GM Mexico union vote begins this week with significant implications for labor
MEXICO CITY — More than 6,000 General Engines Mexican workers will elect a new union this week as an upstart group backed by international activists aims to beat one of Mexico’s biggest labor organizations which has held the contract for 25 years.
The vote is one of the first in a labor reform that underpins a new trade deal with Canada and the United States and aims to help improve wages by breaking the stranglehold of unions which, according to critics, have signed agreements with companies behind the backs of workers.
GM’s vote, scheduled for Tuesday and Wednesday at the pickup plant in the central city of Silao, comes after workers in August terminate their contract with the Confederation of Mexican Workers. The vote was monitored by US officials, who threatened to impose tariffs on GMO exports under the U.S.-Mexico-Canada trade deal if the automaker failed to protect workers’ rights.
The US government is once again monitoring Silao.
The vote of nearly 6,300 workers could set the tone for GM’s other Mexican plants and the entire Mexican auto industry, which is largely dominated by unions that experts say have a reputation for protecting the interests business and drive down wages.
GM said it “recognizes the importance of this exercise for our workers” and will work with the winning group.
Many workers want to kick out CTM, which has held the Silao contract since the plant opened in 1995 and is aligned with the Institutional Revolutionary Party (PRI) that has ruled Mexico for decades.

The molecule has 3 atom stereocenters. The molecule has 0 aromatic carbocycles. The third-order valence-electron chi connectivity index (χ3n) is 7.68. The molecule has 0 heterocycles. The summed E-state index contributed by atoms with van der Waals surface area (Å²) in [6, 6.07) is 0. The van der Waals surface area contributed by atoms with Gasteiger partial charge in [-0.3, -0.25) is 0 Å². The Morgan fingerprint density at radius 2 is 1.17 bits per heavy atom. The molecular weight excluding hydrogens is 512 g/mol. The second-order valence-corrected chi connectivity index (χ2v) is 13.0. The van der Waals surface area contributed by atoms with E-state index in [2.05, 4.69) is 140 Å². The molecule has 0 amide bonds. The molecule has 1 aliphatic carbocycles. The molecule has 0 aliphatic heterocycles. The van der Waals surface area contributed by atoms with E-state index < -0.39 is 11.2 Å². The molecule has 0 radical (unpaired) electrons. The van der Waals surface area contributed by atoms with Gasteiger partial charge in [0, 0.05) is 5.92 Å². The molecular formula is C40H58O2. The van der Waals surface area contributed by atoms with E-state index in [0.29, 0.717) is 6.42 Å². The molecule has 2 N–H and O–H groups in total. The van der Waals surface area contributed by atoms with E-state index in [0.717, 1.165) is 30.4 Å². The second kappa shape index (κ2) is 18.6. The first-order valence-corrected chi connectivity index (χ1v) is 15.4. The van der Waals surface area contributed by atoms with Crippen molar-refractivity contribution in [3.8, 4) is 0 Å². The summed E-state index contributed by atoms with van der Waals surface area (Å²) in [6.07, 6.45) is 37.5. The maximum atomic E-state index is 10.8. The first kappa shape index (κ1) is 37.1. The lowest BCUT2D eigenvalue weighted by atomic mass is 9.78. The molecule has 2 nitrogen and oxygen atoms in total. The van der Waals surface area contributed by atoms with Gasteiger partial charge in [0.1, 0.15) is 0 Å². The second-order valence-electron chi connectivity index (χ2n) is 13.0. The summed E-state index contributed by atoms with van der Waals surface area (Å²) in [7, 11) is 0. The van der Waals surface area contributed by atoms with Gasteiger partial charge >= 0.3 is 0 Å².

The CTM union disbanded last year has given way to a separate faction of the CTM that is calling on workers to be open-minded.
“They are satanizing the CTM because the last union didn’t do things the way they should have,” said CTM member David Limon.
The rival independent union SINTTIA, which many workers want to replace the CTM, grew out of a movement that urged workers to reject their contract last year, gaining a large following that boosted its chances of victory.
Two other unions are also in competition.
Mexico’s labor reform calls for contract ratification votes to be held by May 2023 and opens the door to new unions.
Yet out of more than 3,000 votes so far, workers have rejected only 25 contracts, underscoring the difficulty of changing an entrenched system, experts say.
The Washington-based Solidarity Center, which is allied with the American labor federation AFL-CIO, and the Canadian union Unifor are supporting SINTTIA, which has visited workers’ neighborhoods, stuck flyers on telephone poles and circulated text messages.
“CTM only looks out for its personal interests,” SINTTIA told his followers via WhatsApp.